South ... continued
My first assignment out of prelim school was the dreaded night pool
... an eleven p.m. to seven a.m. shift. The first night I showed up,
sweat beading my upper lip, dizzy with fear. Night Sister looked at
me over her glasses. 'Hmm. I think ... Mrs. M.' I grabbed the desk for
support, and opened my mouth. The two-striper in line behind me pushed
me out of the room.
Mrs. M! She was legendary, the most feared assignment of all. She had
suffered from polio, and was completely paralyzed, on a respirator and
with a tracheotomy. She could urinate without a catheter, but had a
manual removal of faeces daily (thankfully on the morning shift). She
hated all nurses.
'I don't know how to suction, I only did it once, on a dummy,' I told
the two-striper, when she found me hesitating in the hall. She took
off her badge, and pinned it on me. 'I'll take your badge,' she said,
'and you take mine. Mrs. M. is hell on new nurses, but you can tell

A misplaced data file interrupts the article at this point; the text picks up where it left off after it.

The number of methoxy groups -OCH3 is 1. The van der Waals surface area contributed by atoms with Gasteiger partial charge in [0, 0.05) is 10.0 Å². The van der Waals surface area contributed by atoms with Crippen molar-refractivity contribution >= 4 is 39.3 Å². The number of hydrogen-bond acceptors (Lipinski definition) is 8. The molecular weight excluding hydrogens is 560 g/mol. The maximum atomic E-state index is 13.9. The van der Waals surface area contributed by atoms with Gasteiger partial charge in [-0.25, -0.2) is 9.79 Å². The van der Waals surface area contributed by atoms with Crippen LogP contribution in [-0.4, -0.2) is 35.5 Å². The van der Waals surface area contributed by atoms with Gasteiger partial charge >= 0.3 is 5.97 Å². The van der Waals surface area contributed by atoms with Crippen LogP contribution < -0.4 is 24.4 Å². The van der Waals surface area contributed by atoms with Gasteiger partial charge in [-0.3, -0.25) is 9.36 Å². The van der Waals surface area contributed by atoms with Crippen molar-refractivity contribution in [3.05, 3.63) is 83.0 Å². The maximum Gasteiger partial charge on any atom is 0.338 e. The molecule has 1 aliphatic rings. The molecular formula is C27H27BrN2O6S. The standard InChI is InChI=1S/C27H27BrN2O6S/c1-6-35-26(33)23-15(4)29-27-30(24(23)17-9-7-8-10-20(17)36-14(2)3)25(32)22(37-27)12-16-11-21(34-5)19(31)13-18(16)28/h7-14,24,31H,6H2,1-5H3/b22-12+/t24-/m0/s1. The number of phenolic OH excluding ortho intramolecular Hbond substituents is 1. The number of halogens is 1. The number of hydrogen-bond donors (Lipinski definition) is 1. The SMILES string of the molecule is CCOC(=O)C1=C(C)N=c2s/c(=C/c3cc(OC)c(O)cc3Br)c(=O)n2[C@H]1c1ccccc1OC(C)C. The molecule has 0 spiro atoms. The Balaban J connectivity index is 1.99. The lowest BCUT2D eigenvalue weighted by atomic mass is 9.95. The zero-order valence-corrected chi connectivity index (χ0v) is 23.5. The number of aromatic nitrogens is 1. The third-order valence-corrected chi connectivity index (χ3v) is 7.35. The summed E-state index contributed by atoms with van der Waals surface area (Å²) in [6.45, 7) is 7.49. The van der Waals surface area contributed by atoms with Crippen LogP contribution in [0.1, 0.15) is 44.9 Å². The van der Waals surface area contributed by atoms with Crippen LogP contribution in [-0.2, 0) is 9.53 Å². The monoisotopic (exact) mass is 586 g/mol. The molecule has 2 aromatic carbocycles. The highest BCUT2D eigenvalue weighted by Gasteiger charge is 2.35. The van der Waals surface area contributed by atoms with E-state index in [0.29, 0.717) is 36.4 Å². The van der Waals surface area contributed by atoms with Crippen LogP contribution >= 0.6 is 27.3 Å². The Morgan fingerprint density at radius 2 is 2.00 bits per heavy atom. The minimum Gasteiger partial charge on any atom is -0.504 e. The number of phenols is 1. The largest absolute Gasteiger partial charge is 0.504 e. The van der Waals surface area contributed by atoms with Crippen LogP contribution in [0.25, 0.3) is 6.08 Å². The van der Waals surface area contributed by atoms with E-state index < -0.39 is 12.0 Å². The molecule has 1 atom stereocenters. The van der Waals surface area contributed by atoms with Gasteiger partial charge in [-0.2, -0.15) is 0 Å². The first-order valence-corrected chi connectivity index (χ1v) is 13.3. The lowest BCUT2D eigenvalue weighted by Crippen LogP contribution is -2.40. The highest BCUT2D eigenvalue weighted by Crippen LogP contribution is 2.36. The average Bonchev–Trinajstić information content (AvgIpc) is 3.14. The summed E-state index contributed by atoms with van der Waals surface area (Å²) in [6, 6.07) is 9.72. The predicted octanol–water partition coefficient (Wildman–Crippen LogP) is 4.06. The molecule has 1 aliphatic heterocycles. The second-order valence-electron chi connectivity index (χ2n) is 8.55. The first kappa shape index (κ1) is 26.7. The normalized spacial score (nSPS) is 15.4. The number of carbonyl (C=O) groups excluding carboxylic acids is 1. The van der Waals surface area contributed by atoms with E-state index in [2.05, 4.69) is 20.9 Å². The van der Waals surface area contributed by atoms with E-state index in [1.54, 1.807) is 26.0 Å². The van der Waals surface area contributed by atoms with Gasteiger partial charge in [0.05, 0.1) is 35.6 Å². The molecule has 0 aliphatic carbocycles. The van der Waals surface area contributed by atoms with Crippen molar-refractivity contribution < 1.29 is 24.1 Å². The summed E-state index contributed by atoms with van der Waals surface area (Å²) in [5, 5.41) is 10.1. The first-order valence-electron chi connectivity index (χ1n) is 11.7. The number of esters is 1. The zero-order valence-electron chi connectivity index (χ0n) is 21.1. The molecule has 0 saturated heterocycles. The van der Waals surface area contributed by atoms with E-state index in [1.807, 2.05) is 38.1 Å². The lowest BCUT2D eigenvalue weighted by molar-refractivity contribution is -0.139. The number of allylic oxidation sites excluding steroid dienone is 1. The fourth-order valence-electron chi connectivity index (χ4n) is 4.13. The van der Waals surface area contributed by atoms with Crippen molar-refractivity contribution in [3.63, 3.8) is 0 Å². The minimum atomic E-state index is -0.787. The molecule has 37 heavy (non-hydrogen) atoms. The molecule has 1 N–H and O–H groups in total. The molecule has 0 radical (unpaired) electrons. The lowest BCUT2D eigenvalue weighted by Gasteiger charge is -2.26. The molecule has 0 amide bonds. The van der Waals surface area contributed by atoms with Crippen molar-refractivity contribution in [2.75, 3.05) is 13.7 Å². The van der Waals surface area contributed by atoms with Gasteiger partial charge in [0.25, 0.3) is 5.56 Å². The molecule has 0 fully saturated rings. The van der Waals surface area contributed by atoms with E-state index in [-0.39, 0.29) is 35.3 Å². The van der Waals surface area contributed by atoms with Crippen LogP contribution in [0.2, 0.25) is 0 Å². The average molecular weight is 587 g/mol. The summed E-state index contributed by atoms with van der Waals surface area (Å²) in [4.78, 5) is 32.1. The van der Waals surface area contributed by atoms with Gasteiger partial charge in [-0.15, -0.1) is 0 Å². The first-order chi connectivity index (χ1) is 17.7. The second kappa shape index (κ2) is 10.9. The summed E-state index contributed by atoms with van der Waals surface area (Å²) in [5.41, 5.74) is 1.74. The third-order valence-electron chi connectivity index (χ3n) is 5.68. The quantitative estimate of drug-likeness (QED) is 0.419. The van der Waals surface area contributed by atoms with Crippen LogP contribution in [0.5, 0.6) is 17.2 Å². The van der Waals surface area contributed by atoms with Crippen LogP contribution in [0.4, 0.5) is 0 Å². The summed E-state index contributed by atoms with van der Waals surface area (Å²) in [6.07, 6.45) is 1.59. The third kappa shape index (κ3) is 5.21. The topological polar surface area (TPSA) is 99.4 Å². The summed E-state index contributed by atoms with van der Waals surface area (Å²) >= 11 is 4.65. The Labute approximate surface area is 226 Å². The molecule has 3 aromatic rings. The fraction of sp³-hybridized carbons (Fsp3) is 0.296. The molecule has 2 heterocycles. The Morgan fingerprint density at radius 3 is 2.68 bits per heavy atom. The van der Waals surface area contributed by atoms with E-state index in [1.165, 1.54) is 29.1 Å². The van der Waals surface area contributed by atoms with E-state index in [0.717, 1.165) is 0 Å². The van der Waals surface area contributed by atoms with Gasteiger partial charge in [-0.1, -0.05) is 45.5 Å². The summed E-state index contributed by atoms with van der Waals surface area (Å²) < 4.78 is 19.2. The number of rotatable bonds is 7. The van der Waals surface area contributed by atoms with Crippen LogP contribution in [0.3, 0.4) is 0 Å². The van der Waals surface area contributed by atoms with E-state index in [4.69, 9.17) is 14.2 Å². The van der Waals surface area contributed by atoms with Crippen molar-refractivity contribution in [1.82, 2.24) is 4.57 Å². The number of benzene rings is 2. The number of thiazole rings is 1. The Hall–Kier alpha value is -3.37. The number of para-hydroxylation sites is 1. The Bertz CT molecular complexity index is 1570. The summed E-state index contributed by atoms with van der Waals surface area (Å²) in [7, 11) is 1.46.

her you're second year, and you just got transferred from Greenlane.
Suctioning is nothing. All you do is poke the catheter down till she
tells you to stop. Just do what she says, and you'll do fine.'
Mrs. M. was in the Infectious ward, a hot, dark building that housed
everything from Fijian lepers to quadriplegics on major life-support
machinery. In her room were three other patients. Two were in iron lungs,
which wheezed spookily all night. The other patient was on a respirator
and had tetanus, and flew into agonized convulsions at any sudden noise.
electrical cords powering the life-support machinery snaked from all
directions into the center of the room and plugged into a board that
lay flat on the floor (don't ask me why). When doctors or nurses entered
the room for the first time, they would trip over the cords in the dimness,
disconnecting one or more of the iron lungs or respirators. Then there
was a wild scramble to plug everyone back in before somebody kicked
2000 Trout &